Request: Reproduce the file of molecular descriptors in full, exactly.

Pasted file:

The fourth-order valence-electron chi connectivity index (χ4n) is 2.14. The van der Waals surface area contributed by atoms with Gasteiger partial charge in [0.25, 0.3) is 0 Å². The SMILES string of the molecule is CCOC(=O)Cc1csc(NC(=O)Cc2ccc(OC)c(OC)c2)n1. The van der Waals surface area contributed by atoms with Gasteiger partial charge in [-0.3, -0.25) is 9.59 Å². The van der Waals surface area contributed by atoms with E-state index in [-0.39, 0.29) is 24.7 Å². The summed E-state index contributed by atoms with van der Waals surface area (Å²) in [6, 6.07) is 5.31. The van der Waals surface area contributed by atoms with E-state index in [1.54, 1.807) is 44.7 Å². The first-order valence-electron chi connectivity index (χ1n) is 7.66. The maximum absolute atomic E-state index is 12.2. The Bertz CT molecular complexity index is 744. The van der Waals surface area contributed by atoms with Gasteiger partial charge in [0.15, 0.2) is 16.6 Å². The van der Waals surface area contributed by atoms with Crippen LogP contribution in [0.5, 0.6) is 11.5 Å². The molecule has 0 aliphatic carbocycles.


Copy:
The fourth-order valence-electron chi connectivity index (χ4n) is 2.14. The van der Waals surface area contributed by atoms with Gasteiger partial charge in [0.25, 0.3) is 0 Å². The SMILES string of the molecule is CCOC(=O)Cc1csc(NC(=O)Cc2ccc(OC)c(OC)c2)n1. The van der Waals surface area contributed by atoms with Gasteiger partial charge in [-0.3, -0.25) is 9.59 Å². The van der Waals surface area contributed by atoms with E-state index in [-0.39, 0.29) is 24.7 Å². The summed E-state index contributed by atoms with van der Waals surface area (Å²) in [6, 6.07) is 5.31. The van der Waals surface area contributed by atoms with E-state index in [1.54, 1.807) is 44.7 Å². The first-order valence-electron chi connectivity index (χ1n) is 7.66. The maximum absolute atomic E-state index is 12.2. The Bertz CT molecular complexity index is 744. The van der Waals surface area contributed by atoms with Gasteiger partial charge in [0.15, 0.2) is 16.6 Å². The van der Waals surface area contributed by atoms with Crippen LogP contribution in [0.5, 0.6) is 11.5 Å². The molecule has 0 aliphatic carbocycles.